SANTA ANA — A Los Angeles County sheriff's deputy has been charged with assault for allegedly chasing down a Costa Mesa man and shooting him after the two men were involved in a traffic accident.
Gregory Cook, 40, faces a maximum 12-year prison term if he is convicted of the charge filed against him Tuesday by the Orange County district attorney's office.
Cook was charged with one count of assault, along with two special allegations of using a firearm and inflicting great bodily injury, said Deputy Dist. Atty. Clyde Von Der Ahe. Assault carries a maximum four-year term, but the special allegations increase the possible penalty to 12 years, Von Der Ahe said.
Cook, who became a sheriff's deputy in 1977, had been working as a court bailiff in a downtown Los Angeles courthouse until recently, but he was reassigned to an administration job pending the outcome of the criminal case against him, said Los Angeles County Sheriff's Department Sgt. Katie Campbell.
The charges against Cook spring from an incident on the evening of April 28, a Saturday, when he was off duty and riding a motorcycle in Long Beach. Reginald Lamont Payne of Costa Mesa was driving a car on Westminster Avenue near Studebaker Road when he hit the back of Cook's motorcycle.
Payne's lawyer, Gregory Silver, said Cook swung into Payne's lane suddenly and Payne swerved to avoid him, but he still clipped Cook's motorcycle.
Angry, Cook pulled up alongside Payne at a traffic light and shouted a racial epithet, then screamed that he was a police officer and that he had a gun but displayed no police identification, Silver said.
When Cook reached into his left jacket pocket, Payne became frightened and took off, triggering a chase into Seal Beach, Silver said.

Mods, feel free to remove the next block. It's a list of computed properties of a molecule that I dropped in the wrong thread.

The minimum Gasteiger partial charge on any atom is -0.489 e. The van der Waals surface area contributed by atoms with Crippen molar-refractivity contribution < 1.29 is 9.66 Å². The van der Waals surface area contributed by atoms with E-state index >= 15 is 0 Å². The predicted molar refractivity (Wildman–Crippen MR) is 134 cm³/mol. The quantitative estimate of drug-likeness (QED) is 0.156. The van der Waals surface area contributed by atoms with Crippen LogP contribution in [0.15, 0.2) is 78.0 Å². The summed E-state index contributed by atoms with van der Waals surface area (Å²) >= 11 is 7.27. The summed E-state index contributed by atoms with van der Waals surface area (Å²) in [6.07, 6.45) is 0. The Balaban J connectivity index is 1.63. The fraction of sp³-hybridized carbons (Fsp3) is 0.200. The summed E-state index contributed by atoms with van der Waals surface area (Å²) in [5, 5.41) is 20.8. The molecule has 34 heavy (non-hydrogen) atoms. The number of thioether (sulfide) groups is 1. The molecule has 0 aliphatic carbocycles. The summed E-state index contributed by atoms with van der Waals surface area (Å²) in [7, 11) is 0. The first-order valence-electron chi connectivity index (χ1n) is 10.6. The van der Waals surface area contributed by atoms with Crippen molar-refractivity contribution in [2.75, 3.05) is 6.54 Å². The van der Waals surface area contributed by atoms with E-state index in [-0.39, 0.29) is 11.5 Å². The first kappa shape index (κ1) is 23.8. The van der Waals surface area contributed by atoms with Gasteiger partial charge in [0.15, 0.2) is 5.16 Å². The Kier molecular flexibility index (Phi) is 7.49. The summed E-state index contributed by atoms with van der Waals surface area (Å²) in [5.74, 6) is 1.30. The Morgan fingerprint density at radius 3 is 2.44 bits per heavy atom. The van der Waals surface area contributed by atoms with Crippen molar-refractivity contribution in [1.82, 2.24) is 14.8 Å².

Thinking that maybe Cook really was a police officer, Payne slowed down and pulled into a lighted parking lot at the Rockwell International complex on Seal Beach Boulevard, Silver said. When Cook caught up to him, Payne asked how he could be sure Cook was an officer, but Cook shoved him against his car and screamed at him, Silver said.
Payne broke free and began running, with Cook in pursuit on his motorcycle, Silver said. A Rockwell security guard saw Cook chasing Payne on his cycle with his revolver drawn and heard him fire five shots, Silver said. As Payne tried to climb a fence, Cook fired, hitting Payne in the foot and the leg.
Silver said Cook's conduct violates Sheriff's Department policy, which forbids use of a firearm when stopping someone for a misdemeanor charge. He said the clash demonstrates that Cook is unsuitable for police work.
"What we had here was a minor traffic incident which unfortunately escalated into what could have been a fatal shooting, all as a result of an individual who never should have been carrying a gun in the first place," Silver said.
Silver said he plans to file a federal lawsuit against Cook, Los Angeles County, the Board of Supervisors and Sheriff Sherman Block, alleging assault and battery, negligence and deprivation of Payne's civil rights.